The phenomena of local authority or quangos or government agents demonising urban incomers exploits the fear and resentment of the immobile in their populations. Nowhere is this more apparent than in the ongoing contest regarding the compulsory purchase of housing in Liverpool. A series of strategies have been seen at public enquiries and meetings which demonstrate an eagerness to diminish those born outside the city, or to make false claims that opponents of the authorities are also opponents of the immobile. On occasions the demonising of incomers takes place at policy level, for example those who have longest tenure will have first dibs on replacement housing. The most extreme visitation of this strategy of turning incomers into outsiders is to allege - without evidence - that opponents of the proposed demolitions do not really live in the city, but have homes elsewhere in the UK, villas in Spain and great personal wealth.
Allegations of wealth, external homes, and foreign property holdings have a potentially high impact on the immobile implying not only access to choice but indicating the golden barb – that of mobility. The wisdom of using public funds and agencies to discourage populations from settling in the cities is somewhat contrary, given the ambitions of cities to repopulate themselves. However contradictory, this parochial stance serves the purposes of those who use it. There is considerable wealth locked in the land occupied by the immobile on Merseyside.
Despite being born in the UK, I have been accused of immigration, by reference to my skin colour and features, which are patently non-European. Guilty by accident of ancestry. And I have been accused of migration as an English person when living in Wales. Guilty by movement across a sub-border. Currently I stand accused of ‘not belonging’, living in an area where the land is sought by property developers. This failure to belong may be the result of mobility since I moved into the area, and was not born in it. But this is a limited mobility, since it is not sufficient to remove me from the current impasse with the regenerators. Guilty by being mobile enough to arrive but not mobile enough to leave, an immigrant by visual association and a migrant by coming here for work.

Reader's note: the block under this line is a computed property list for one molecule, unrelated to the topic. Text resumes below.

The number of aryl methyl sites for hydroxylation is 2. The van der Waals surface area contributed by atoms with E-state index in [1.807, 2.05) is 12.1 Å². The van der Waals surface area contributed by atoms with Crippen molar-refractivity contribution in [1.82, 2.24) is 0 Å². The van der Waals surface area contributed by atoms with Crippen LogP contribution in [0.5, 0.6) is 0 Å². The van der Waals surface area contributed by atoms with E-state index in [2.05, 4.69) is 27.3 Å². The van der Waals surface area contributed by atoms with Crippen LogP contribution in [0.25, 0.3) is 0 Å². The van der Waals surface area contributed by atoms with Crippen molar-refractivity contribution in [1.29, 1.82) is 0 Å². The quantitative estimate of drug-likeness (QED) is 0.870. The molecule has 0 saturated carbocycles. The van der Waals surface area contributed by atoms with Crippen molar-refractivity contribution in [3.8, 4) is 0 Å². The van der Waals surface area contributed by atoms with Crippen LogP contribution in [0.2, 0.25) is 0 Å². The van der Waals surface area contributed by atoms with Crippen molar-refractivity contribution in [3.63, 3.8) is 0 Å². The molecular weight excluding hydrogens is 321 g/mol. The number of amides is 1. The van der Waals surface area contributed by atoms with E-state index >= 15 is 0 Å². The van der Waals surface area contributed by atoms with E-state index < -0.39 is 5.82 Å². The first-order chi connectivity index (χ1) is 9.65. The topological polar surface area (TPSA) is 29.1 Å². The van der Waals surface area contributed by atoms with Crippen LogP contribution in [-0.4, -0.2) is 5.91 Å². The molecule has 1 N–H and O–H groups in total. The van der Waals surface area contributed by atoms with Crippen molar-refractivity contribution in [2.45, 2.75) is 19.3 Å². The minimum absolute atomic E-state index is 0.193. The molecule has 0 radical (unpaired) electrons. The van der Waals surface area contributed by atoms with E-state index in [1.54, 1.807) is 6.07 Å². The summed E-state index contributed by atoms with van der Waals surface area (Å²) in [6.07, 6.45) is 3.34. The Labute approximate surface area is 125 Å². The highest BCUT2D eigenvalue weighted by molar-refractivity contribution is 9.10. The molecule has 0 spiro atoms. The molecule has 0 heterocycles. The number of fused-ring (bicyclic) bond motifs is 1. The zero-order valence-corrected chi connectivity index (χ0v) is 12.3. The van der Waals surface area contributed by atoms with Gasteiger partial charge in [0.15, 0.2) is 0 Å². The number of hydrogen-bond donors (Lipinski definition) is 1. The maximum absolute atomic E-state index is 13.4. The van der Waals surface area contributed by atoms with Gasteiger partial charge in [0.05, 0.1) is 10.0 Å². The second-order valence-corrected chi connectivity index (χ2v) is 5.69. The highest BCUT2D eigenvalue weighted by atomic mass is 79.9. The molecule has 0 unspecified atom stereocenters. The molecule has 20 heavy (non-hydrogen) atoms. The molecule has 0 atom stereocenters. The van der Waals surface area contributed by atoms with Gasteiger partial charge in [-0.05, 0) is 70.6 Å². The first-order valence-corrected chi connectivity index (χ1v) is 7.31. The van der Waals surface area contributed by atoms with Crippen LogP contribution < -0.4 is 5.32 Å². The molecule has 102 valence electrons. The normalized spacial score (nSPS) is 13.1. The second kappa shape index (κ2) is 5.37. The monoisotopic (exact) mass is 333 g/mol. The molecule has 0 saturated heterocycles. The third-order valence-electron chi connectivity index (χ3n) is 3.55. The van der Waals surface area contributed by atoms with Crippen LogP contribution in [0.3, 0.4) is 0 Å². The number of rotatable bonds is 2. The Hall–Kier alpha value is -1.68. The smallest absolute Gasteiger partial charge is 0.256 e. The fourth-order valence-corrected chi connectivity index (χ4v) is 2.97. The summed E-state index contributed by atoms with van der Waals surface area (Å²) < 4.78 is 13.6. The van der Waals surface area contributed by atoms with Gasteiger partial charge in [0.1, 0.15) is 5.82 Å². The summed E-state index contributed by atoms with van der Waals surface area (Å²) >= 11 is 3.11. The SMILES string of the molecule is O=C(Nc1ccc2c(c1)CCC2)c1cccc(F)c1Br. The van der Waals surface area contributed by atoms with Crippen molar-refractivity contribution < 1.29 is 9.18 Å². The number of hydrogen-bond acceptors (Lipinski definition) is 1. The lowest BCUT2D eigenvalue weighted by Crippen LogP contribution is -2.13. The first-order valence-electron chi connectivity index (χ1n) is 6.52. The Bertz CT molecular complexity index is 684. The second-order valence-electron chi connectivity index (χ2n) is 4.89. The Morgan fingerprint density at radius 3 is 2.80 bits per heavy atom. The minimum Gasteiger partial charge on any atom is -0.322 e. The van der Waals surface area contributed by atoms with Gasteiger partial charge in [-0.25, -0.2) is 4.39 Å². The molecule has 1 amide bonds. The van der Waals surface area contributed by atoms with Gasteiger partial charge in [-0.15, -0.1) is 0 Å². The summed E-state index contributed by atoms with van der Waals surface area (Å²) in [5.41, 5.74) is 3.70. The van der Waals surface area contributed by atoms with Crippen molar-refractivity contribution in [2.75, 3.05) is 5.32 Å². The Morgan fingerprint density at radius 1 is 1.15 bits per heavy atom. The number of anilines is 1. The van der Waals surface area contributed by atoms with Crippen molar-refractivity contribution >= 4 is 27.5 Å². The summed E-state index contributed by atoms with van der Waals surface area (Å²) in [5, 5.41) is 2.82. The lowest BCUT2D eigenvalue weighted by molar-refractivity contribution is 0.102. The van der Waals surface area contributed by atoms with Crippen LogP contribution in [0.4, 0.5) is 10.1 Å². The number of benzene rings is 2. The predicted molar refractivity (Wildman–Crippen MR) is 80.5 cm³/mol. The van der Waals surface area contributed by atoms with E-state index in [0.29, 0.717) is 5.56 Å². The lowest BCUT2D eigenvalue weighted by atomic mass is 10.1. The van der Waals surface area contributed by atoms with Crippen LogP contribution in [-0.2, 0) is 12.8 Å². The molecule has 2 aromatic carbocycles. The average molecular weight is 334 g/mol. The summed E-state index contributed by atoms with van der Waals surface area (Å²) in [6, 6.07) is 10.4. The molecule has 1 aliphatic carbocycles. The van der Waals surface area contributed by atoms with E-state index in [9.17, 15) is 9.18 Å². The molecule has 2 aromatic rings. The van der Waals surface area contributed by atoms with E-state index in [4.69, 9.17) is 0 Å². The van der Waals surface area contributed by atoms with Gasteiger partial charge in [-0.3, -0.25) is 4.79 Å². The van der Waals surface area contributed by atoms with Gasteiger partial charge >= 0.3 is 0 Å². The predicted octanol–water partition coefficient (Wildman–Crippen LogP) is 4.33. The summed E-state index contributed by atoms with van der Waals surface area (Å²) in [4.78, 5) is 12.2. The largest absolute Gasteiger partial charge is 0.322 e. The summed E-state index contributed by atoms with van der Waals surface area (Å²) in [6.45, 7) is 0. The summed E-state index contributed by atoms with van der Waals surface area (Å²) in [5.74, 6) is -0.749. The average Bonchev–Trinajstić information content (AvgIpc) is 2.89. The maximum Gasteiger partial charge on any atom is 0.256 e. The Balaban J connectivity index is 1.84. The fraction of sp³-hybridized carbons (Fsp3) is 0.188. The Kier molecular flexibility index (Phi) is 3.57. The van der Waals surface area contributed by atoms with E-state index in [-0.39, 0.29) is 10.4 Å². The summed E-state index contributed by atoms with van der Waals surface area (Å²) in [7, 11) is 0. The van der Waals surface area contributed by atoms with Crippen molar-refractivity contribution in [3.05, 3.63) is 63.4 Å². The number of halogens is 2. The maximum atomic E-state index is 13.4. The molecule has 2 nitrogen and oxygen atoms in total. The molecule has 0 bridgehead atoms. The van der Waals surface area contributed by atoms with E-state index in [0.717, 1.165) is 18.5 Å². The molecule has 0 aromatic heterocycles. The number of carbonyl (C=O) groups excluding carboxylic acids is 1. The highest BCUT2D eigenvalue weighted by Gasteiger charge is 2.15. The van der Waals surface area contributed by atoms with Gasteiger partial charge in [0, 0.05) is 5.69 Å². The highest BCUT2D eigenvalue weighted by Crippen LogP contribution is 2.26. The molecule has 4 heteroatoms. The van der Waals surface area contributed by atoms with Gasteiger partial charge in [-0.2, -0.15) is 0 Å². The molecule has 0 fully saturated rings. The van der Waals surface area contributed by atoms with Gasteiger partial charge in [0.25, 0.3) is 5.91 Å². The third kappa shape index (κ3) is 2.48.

At meetings where the demolition of my home is being promoted I am told to ‘go back to where I came from’ and discussed as ‘not from around here’. Presumably my failure to move off the land which is so keenly sought by the authorities has resulted in my definition as an ‘outsider’ despite fifteen years in the city, all of which have been spent in Toxteth.
Yet residents who were born and raised on this site have been described as ‘not genuine residents’, unless they will agree to the demolition of their homes. So ‘belonging’ in this instance is linked with compliance.
The great contradiction in this is of course that Liverpool’s historical roles as centre of shipping and commerce, and as capital of 19th century migration give it the potential to be a place where everyone can belong and which can belong to everyone. The city which based its bid for Capital of Culture status on the slogan ‘the world in one city’ still has some way to go if it cannot extend its world view to the West County, India, Wales or its own citizens.